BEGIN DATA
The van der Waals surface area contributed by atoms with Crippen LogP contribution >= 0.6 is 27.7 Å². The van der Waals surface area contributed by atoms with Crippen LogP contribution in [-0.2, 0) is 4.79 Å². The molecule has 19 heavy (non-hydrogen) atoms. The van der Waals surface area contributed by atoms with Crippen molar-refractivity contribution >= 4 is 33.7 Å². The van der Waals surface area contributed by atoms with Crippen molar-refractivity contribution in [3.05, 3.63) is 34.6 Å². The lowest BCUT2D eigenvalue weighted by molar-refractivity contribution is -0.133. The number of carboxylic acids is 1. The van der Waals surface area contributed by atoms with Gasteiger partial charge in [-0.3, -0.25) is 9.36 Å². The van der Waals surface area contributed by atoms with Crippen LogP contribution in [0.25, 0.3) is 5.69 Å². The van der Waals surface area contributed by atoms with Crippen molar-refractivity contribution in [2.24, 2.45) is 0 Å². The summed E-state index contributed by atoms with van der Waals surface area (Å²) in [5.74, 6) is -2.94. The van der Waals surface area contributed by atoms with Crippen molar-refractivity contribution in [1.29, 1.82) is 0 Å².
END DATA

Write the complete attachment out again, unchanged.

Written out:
The van der Waals surface area contributed by atoms with Crippen LogP contribution >= 0.6 is 27.7 Å². The van der Waals surface area contributed by atoms with Crippen LogP contribution in [-0.2, 0) is 4.79 Å². The molecule has 19 heavy (non-hydrogen) atoms. The van der Waals surface area contributed by atoms with Crippen molar-refractivity contribution >= 4 is 33.7 Å². The van der Waals surface area contributed by atoms with Crippen molar-refractivity contribution in [3.05, 3.63) is 34.6 Å². The lowest BCUT2D eigenvalue weighted by molar-refractivity contribution is -0.133. The number of carboxylic acids is 1. The van der Waals surface area contributed by atoms with Gasteiger partial charge in [-0.3, -0.25) is 9.36 Å². The van der Waals surface area contributed by atoms with Crippen LogP contribution in [0.25, 0.3) is 5.69 Å². The van der Waals surface area contributed by atoms with Crippen molar-refractivity contribution in [2.24, 2.45) is 0 Å². The summed E-state index contributed by atoms with van der Waals surface area (Å²) in [5.74, 6) is -2.94. The van der Waals surface area contributed by atoms with Crippen molar-refractivity contribution in [1.29, 1.82) is 0 Å².